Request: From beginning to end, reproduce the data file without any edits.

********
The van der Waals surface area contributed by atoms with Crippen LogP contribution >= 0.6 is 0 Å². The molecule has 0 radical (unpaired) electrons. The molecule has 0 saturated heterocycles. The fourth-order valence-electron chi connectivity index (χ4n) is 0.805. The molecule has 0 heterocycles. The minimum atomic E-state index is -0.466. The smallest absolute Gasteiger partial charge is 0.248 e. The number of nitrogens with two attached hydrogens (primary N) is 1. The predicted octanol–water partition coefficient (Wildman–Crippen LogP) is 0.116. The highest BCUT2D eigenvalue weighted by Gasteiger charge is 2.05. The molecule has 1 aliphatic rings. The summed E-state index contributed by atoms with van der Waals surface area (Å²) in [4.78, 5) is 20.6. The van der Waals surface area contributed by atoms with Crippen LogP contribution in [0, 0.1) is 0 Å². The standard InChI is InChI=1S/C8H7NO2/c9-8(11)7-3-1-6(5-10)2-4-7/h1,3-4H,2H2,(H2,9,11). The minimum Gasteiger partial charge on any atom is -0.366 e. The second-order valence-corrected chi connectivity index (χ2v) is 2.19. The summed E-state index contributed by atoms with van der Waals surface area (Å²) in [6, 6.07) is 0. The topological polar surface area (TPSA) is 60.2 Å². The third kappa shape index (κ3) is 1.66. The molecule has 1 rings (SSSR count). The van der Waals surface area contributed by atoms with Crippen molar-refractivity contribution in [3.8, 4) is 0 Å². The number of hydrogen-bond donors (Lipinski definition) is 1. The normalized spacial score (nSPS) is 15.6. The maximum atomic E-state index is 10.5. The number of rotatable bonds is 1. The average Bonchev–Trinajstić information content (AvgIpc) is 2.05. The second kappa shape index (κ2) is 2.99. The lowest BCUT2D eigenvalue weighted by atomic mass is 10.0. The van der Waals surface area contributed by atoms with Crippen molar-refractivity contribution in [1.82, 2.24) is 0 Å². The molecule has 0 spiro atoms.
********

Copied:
The van der Waals surface area contributed by atoms with Crippen LogP contribution >= 0.6 is 0 Å². The molecule has 0 radical (unpaired) electrons. The molecule has 0 saturated heterocycles. The fourth-order valence-electron chi connectivity index (χ4n) is 0.805. The molecule has 0 heterocycles. The minimum atomic E-state index is -0.466. The smallest absolute Gasteiger partial charge is 0.248 e. The number of nitrogens with two attached hydrogens (primary N) is 1. The predicted octanol–water partition coefficient (Wildman–Crippen LogP) is 0.116. The highest BCUT2D eigenvalue weighted by Gasteiger charge is 2.05. The molecule has 1 aliphatic rings. The summed E-state index contributed by atoms with van der Waals surface area (Å²) in [4.78, 5) is 20.6. The van der Waals surface area contributed by atoms with Crippen LogP contribution in [0, 0.1) is 0 Å². The standard InChI is InChI=1S/C8H7NO2/c9-8(11)7-3-1-6(5-10)2-4-7/h1,3-4H,2H2,(H2,9,11). The minimum Gasteiger partial charge on any atom is -0.366 e. The second-order valence-corrected chi connectivity index (χ2v) is 2.19. The summed E-state index contributed by atoms with van der Waals surface area (Å²) in [6, 6.07) is 0. The topological polar surface area (TPSA) is 60.2 Å². The third kappa shape index (κ3) is 1.66. The molecule has 1 rings (SSSR count). The van der Waals surface area contributed by atoms with Crippen molar-refractivity contribution in [3.8, 4) is 0 Å². The number of hydrogen-bond donors (Lipinski definition) is 1. The normalized spacial score (nSPS) is 15.6. The maximum atomic E-state index is 10.5. The number of rotatable bonds is 1. The average Bonchev–Trinajstić information content (AvgIpc) is 2.05. The second kappa shape index (κ2) is 2.99. The lowest BCUT2D eigenvalue weighted by atomic mass is 10.0. The van der Waals surface area contributed by atoms with Crippen molar-refractivity contribution in [1.82, 2.24) is 0 Å². The molecule has 0 spiro atoms.